Spare us these monuments to vanity

We should stop cluttering up our public spaces with sculptures commemorating dead glow worms, tragic princesses and dogs
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The Independent Online

Returning from the claustrophobic confines of my jungle campsite I found the most pleasant way to enjoy London at this time of year is on foot, especially as the sky turns from turquoise to navy at the end of a chilly afternoon and the tops of buildings and monuments blush an exotic pink with the last rays of the sun.

Returning from the claustrophobic confines of my jungle campsite I found the most pleasant way to enjoy London at this time of year is on foot, especially as the sky turns from turquoise to navy at the end of a chilly afternoon and the tops of buildings and monuments blush an exotic pink with the last rays of the sun.

Last Sunday I dealt with a seasonal hangover with a leisurely stroll from Clerkenwell through Lincoln's Inn Fields, the back alleys of Covent Garden and the Strand and into the pedestrianised zone of Trafalgar Square. A giant screen was sadly no longer showing Battleship Potemkin to the strains of the Pet Shop Boys but some tourist trivia, but what a fantastic arena this space is now without cars. In spite of Peter Stringfellow's bleat in the Torygraph the other day that the empty plinth should house a statue of Mrs Thatcher, I cannot wait for the winner of Ken Livingstone's competition and consultation exercise, the large white marble statue of a thalidomide victim by Marc Quinn, to be hoisted into position.

I continued my walk through Mayfair, pausing for the odd spot of retail therapy, basking in the sheer pleasure that London's wonderful mixture of architecture and public art engenders in even the most churlish of souls. Then my mood took a nosedive as I reached the northern end of Park Lane where a visual calamity of the highest order had sprouted during my trip to Australia. It manages to blend two sensitive subjects in one artistic endeavour - losses caused by war and "helpless" animals - and the result is a tawdry disaster on a shocking scale. A curved screen of white stone is cut in two; on the left panel a quasi-Thirties type of bas relief shows animals from camels to bears and pigeons. On the right an inscription declares "They had no choice", with a pair of laden ponies struggling through the gap in the middle. On the other side of the screen a larger than life bronze statue of a horse, presumably stands in equine "heaven" while the reverse of the screen is carved with lists of individuals and banks and charities who've coughed up for this piece of second-rate art in the name of "millions of animals which have been killed in conflict while serving their country".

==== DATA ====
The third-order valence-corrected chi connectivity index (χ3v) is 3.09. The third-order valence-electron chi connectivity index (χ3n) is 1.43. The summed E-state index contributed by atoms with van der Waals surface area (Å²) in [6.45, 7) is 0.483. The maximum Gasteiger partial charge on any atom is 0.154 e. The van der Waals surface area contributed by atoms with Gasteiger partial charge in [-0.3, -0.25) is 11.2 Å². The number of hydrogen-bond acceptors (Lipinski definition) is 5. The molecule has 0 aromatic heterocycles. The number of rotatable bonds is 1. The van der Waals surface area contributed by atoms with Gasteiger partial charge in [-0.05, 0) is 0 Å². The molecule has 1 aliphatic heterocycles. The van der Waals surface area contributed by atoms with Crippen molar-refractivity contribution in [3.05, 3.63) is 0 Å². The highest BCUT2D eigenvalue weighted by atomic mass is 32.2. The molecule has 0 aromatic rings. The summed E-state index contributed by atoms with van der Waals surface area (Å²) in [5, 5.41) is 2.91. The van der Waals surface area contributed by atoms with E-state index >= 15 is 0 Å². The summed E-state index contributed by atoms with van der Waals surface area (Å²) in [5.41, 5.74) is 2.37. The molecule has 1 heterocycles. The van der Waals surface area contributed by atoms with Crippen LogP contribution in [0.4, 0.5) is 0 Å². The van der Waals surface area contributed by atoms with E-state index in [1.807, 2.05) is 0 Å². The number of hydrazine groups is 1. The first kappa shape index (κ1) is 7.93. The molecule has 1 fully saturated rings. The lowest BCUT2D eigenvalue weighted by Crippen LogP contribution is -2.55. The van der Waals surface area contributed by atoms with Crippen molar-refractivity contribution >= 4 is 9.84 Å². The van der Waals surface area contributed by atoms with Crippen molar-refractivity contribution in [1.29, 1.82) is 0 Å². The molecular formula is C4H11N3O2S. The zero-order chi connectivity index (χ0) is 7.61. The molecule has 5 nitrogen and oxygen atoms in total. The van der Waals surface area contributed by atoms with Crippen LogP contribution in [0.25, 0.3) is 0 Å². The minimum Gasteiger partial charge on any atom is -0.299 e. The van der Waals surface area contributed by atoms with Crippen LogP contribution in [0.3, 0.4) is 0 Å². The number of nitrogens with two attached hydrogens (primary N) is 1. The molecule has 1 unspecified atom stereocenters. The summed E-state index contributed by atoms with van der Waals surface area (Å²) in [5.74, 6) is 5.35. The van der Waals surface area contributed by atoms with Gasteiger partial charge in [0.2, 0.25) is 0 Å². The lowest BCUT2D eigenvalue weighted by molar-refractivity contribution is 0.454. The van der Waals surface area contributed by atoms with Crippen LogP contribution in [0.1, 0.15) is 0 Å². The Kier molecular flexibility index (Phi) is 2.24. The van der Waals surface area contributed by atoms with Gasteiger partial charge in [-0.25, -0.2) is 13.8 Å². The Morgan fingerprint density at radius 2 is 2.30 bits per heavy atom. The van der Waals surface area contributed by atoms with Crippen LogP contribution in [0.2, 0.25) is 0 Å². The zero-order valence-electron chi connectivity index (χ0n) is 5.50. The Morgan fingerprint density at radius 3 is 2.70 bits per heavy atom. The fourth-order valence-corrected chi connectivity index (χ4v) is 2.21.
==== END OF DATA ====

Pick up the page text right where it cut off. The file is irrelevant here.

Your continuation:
Designed by David Backhouse and opened by Princess Anne, this was paid for by the "Animals in War" Memorial Fund (Jilly Cooper donated the proceeds of her book with the same title and the well-known art lover Nicholas Soames was a vice-president). On the website the following sentence explains the thinking behind the enterprise: "they had no idea why they had been drawn into our conflicts and acted solely out of loyalty and love". I am not a pet lover, but I would not deny other people the right to keep and care for pets if that keeps them happy. And by the same token, if people want to commemorate animals who died in wars, then perhaps the rest of us could be consulted over exactly where such a memorial might be sited and what form it might take.

Increasingly London's precious public spaces are being cluttered up with these so-called "monuments" for a whole raft of spurious worthy causes. Mayor Livingstone at least went through an elaborate consultation exercise deciding what should occupy the vacant plinth in Trafalgar Square. But I doubt very much whether the citizens of Mayfair, the Arts Council or even the head of the Royal College of Art were asked whether this weird concoction for dead animals from glow worms to elephants was either artistically valid or pleasingly sited. Over-lit and occupying a muddy traffic island in the middle of a six-lane busy road it looks like a bit of a temporary theme park. I am sure that some member of the Royal Household was involved because they have got a track record second to none when it comes to producing crap art and architecture for the long-suffering public to endure.